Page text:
On Sun, 17 Dec 2006 07:50:21 -0500, Greg Berchin <firstname.lastname@example.org>
>And here's a nice 48 kHz set:
Unfortunately, I just discovered that it's unstable. It happens,
sometimes, with approximation functions. I'll keep working on it and
post a stable solution if I find one.
Reply by Philip Martel●December 17, 20062006-12-17
"Jerry Avins" <email@example.com> wrote in message
> Al Clark wrote:
>> Jerry Avins <firstname.lastname@example.org> wrote in
>>> Greg Berchin wrote:
>>>> On 15 Dec 2006 22:23:53 -0800, "robert bristow-johnson"
>>>> <email@example.com> wrote:
>>>>> it oughta be okay to just apply the BLT* to the poles/zeros to get a
>>>>> digital filter.
>>>> Depends upon the sampling rate. That 12200 Hz pole pair makes life
>>>> difficult for the Bilinear Transform method if the sampling is 44100.
>>> What about upsampling before the filter and downsampling after it?
>>> Anyhow, is there a phase spec too? I see no reason for one in a
>>> weighting scheme.
>> This has always been one of my solution approaches. It costs a bit more
>> in computation. You still need to over sample by quite a bit if you want
>> the curve to be very accurate since warping is still significant at
> Prewarping will put the corner frequencies in the right place. The problem
> lies in the curve between them. It probably won't depart too severely even
> with a 3:1 oversampling rate, and 2:1 might be good enough. Has anyone
> tried? Experience beats speculation every time.
I would speculate that you are right, but...
> Engineering is the art of making what you want from things you can get.
Reply by Gerold Schrutz●December 18, 20062006-12-18
"robert bristow-johnson" <firstname.lastname@example.org> schrieb im Newsbeitrag
> Gerold Schrutz wrote:
>> Hello Bob,
>> I'll send it to you via email.
> why not post it? c'mon! spread the joy. it's the christmas season.
> r b-j
I've got an C++ Object with coefs, filter structure, ..., so its hard to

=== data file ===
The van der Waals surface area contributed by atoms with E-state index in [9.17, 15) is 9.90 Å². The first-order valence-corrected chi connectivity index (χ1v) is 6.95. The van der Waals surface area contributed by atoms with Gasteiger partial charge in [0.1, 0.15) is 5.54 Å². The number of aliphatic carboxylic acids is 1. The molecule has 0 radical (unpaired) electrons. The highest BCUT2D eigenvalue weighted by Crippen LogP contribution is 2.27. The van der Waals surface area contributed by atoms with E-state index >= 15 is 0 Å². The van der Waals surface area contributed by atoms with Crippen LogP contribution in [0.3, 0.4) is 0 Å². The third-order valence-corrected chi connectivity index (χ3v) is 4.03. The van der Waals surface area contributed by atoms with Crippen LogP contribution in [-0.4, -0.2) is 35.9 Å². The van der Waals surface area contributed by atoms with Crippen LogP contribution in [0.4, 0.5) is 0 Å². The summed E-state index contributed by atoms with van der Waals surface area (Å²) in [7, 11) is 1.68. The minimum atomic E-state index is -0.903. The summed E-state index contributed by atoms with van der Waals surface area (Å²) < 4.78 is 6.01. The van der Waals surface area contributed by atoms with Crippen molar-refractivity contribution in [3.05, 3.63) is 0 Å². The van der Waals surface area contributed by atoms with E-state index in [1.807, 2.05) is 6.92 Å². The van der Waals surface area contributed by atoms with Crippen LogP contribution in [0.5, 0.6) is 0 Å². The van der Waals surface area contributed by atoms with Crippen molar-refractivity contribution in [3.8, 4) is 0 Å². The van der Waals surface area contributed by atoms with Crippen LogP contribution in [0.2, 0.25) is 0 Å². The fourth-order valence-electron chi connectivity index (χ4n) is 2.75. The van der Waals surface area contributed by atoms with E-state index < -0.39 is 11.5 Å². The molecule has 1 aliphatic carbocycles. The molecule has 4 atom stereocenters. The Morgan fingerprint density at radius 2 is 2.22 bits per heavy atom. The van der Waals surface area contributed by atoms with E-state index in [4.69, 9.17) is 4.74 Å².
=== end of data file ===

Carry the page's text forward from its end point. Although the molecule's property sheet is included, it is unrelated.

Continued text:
If you want to have it, just give me a note.
Reply by Robert Adams●December 18, 20062006-12-18
Presumably the order of this filter is low enough that one of the
factoring programs would work on it (to get cascaded biquads); if so,
then I would guess that some of the large coefficients causing rbj's
incontinence issues would be dramatically lower.
Greg Berchin wrote:
As promised, here's a STABLE 48kHz set. See other thread if interested
in explanation as to why the previous set was unstable.
This set is designed for best performance between 20 Hz and 20 kHz.
Reply by robert bristow-johnson●December 21, 20062006-12-21
Greg Berchin wrote:
> As promised, here's a STABLE 48kHz set. See other thread if interested
> in explanation as to why the previous set was unstable.
> This set is designed for best performance between 20 Hz and 20 kHz.
so what did you have to do? reflect the unstable poles into the
interior of the unit circle?
Reply by Greg Berchin●December 21, 20062006-12-21
On 21 Dec 2006 14:10:13 -0800, "robert bristow-johnson"
>so what did you have to do? reflect the unstable poles into the
>interior of the unit circle?
Naw, I just implemented the algorithm CORRECTLY.
Reply by Randy Yates●December 21, 20062006-12-21
Greg Berchin <email@example.com> writes:
> On 21 Dec 2006 14:10:13 -0800, "robert bristow-johnson"
> <firstname.lastname@example.org> wrote:
>>so what did you have to do? reflect the unstable poles into the
>>interior of the unit circle?
> Naw, I just implemented the algorithm CORRECTLY.
What I hear you saying is that, for a specific design, you had
a problem in your implementation that resulted in an unstable
set of coefficients.
What I'm wondering is if it can be proven that the algorithm in
general will produce a stable IIR transfer function, i.e., how can you
guarantee the poles it generates are always inside the unit circle?
% Randy Yates % "And all that I can do
%% Fuquay-Varina, NC % is say I'm sorry,
%%% 919-577-9882 % that's the way it goes..."
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